THE CARDINAL OF THE KREMLIN

Even as he is heavily engaged in arms negotiations and Star War technicalities, John Ryan, hero of The Hunt for Red October and Patriot Games, must come up with a plan to get the CIA's most important informer out of the hands of the KGB. CIA strategic wizard John Ryan (Sir John to his British chums) is as smart as anybody in Langley, but even Ryan has a little trouble following the ins and outs of the physics and engineering it takes to get a first-class Strategic Defense Initiative laser and mirror project up and running. Fortunately, the US government has a team of top-notch boffins on the job, and our lasers are starting to score hits. But the Soviets haven't been napping, and they're the first to zap a satellite on the wing, using, apparently, smoke and mirrors. It would be a strategic disaster were not details of the Soviet project arriving regularly, sent by Colonel Misha (Codename: Cardinal) Filitov, three-time Hero of the Soviet Union and aide to the Defense Minister. Misha, while loyal to the motherland, has no use for the current management. He's been getting away with spying for 30 years, but his luck has run out, and the KGB are on to him. There is, at the same time, a leak in the American ranks, and our Star Wars secrets are anything but. And, while all this technozapping and spying are going on, there's a band of Afghan rebels ready to take on the Russian army at a super-secret base near the border. Oh, and there's a coup hatching in the Politburo that might put the Politburo back in the Stone Age. Ryan's not the only one with his hands full. Less reliant on technoblather than previous Clancy works, and awash in subplots, most of them entertaining. Plenty of action; no mushy stuff.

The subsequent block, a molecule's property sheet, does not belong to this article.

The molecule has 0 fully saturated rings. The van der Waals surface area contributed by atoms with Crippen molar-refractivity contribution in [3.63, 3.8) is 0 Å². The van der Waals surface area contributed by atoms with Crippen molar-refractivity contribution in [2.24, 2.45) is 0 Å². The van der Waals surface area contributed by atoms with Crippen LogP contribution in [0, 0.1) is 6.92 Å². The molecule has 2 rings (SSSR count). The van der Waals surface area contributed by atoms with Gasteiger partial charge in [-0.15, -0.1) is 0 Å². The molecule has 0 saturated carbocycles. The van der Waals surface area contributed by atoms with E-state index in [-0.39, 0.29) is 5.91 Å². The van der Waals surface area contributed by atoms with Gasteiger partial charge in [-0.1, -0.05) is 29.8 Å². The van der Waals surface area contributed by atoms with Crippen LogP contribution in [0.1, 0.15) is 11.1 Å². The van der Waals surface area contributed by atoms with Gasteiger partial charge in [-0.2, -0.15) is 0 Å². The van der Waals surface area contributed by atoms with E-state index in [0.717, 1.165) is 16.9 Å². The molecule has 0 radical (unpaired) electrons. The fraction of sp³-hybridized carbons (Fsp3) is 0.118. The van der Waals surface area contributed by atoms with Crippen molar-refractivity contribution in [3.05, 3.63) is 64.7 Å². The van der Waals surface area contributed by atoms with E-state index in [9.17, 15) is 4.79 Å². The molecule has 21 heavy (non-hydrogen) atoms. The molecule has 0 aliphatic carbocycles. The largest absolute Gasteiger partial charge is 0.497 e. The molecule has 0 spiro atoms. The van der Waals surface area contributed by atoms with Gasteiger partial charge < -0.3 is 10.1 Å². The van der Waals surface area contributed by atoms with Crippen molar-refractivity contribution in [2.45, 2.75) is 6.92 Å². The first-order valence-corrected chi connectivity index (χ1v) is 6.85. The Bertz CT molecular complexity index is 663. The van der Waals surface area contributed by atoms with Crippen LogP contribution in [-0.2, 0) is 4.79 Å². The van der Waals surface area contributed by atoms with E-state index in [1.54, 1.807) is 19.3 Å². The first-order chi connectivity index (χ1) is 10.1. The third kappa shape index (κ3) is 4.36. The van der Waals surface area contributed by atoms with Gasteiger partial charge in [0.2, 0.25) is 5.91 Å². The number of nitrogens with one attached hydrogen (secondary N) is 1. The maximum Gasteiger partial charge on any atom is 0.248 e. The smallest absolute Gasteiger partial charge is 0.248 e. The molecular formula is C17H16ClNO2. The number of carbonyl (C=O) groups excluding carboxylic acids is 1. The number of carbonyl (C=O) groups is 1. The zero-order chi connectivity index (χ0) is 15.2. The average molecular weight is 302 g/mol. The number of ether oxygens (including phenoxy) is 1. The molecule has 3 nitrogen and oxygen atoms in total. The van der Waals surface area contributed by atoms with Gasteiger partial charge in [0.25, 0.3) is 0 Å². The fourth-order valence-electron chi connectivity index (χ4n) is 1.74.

Pub Date: July 1, 1989

ISBN: 0425116840

Page Count: 513

Publisher: Putnam

Review Posted Online: Sept. 20, 2011

Kirkus Reviews Issue: June 15, 1988

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Dark and unsettling, this novel’s end arrives abruptly even as readers are still moving at a breakneck speed.

THEN SHE WAS GONE

Ten years after her teenage daughter went missing, a mother begins a new relationship only to discover she can't truly move on until she answers lingering questions about the past.

Laurel Mack’s life stopped in many ways the day her 15-year-old daughter, Ellie, left the house to study at the library and never returned. She drifted away from her other two children, Hanna and Jake, and eventually she and her husband, Paul, divorced. Ten years later, Ellie’s remains and her backpack are found, though the police are unable to determine the reasons for her disappearance and death. After Ellie’s funeral, Laurel begins a relationship with Floyd, a man she meets in a cafe. She's disarmed by Floyd’s charm, but when she meets his young daughter, Poppy, Laurel is startled by her resemblance to Ellie. As the novel progresses, Laurel becomes increasingly determined to learn what happened to Ellie, especially after discovering an odd connection between Poppy’s mother and her daughter even as her relationship with Floyd is becoming more serious. Jewell’s (I Found You, 2017, etc.) latest thriller moves at a brisk pace even as she plays with narrative structure: The book is split into three sections, including a first one which alternates chapters between the time of Ellie’s disappearance and the present and a second section that begins as Laurel and Floyd meet. Both of these sections primarily focus on Laurel. In the third section, Jewell alternates narrators and moments in time: The narrator switches to alternating first-person points of view (told by Poppy’s mother and Floyd) interspersed with third-person narration of Ellie’s experiences and Laurel’s discoveries in the present. All of these devices serve to build palpable tension, but the structure also contributes to how deeply disturbing the story becomes. At times, the characters and the emotional core of the events are almost obscured by such quick maneuvering through the weighty plot.